The problem is possibly two failure modes going on simultaneously.
1. Stainless Steels (18-8) are very prone to fatigue failure --- engine generated vibration that exceeds 1 million load cycles at greater than 30% ultimate tensile strength of the component - the fatigue endurance limit of common stainless steels.
Such exhaust "dry stacks" are usually solely attached to the engine through a pipe adapter flange at the outlet of the exhaust manifold; the dry stack 'sticks up' from the engine similar to a 'flag pole'. This causes the structure to behave as a 'cantilever' whose SHAPE in complex beam structure formulary calculations reduces the inherent strength by approximately 1/4th at the 'root' of the cantilever --- where the dry stack connects to the engine exhaust manifold --- it's the typical failure point for large fatigue cracks. This failure is typical of cantilevers in dynamic situations.
The Rx for this is to support that dry stack at near its top with 'triangular bracing' to the engine ... could be just simple bent pipe, flattened and bent at its ends, attached to near midway to the top of the dry stack with simple hose/muffler clamps and attached onto the one of the cylinder head bots or any available large bolt on the aft vertical face of the 'head' (but NOT on the transmission). The 'triangular' shape of the drystack/engine/bracing is important, the wider the base of that 'triangle, the better. This arrangement will tend to make the top of the dry stack vibrate at the same frequency as the 'root' connection to the engine for less 'flex' at the stack to engine connection. Without the bracing, that 'contraption' sticking up and vibrating independently is a force multiplying LEVER.
2. Stainless is prone to stress corrosion ... in this case, from the sulphur oxides produced by the combustion of diesel fuel. Such combustion generates water and sulphur oxides which then form various sulphur and nitrogen derived acids: sulphur dioxide + water, HOT sulphurous and sulphuric acids, nitrous/nitric acids etc. If there are micro-cracks in the surface caused by the generation of fatigue failure these potent acids then penetrate progressively deeper into the metal via the micro-cracks causing deeper and deeper erosion and which in turn produce 'faster' fatigue, etc. which produces deeper penetration via chemical attack, etc. etc. etc.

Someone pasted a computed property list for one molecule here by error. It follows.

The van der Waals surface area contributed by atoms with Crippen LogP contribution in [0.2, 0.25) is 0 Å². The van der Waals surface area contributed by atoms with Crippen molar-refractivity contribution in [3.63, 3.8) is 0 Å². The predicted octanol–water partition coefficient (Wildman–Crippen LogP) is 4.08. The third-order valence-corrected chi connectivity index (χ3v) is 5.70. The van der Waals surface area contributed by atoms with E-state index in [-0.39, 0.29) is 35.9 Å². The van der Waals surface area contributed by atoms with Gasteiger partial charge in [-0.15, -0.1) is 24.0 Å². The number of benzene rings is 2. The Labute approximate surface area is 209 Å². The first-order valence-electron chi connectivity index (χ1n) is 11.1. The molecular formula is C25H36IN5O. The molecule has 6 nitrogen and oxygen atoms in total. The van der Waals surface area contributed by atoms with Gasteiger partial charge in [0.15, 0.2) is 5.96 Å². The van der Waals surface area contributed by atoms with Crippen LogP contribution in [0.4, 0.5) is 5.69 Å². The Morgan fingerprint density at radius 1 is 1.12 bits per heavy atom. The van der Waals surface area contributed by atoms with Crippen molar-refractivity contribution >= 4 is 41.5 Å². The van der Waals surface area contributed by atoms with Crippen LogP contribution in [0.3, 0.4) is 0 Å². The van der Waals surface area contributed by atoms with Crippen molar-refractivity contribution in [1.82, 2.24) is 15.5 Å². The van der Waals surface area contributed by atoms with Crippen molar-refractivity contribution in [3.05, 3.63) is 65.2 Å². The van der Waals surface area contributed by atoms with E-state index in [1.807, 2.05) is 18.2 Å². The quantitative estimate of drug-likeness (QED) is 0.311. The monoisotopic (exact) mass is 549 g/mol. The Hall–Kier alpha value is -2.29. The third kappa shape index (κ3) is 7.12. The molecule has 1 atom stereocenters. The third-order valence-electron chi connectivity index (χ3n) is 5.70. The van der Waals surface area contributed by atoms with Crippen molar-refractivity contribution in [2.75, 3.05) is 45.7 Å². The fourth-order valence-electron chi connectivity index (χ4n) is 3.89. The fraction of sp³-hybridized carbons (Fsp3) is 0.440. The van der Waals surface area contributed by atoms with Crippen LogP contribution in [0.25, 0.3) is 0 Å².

A two phase failure!
1. stop the top of the dry stack from vibrating out of phase with the engine by 'tying' it to the engine with a 'robust' triangular support. 3/4" to 1" thin walled stainless pipe 'will do'.
2. replace the stainless steel components (as they fail) with simple threaded moderately thick walled black iron piping. Black iron is the standard for such exhaust applications:
A. better fatigue resistance; and better high temperature service life due to the formation of 'protective' iron oxides on the internal surface due to the 'heat'.
B. better chemical resistance to exhaust gases due to less propensity to form surface micro-cracks due to better 'fatigue limit' of the material.
C. quite 'cheap' as is made from 'plumbing supply' parts, as well as easily replaceable.
Note - threaded cast iron exhaust manifold to 'dry stack' adapters are readily available at most Yanmar dealers, etc.
I realize that this response is 'quite technical''; so, if you need a simpler explanation, etc. just PM me.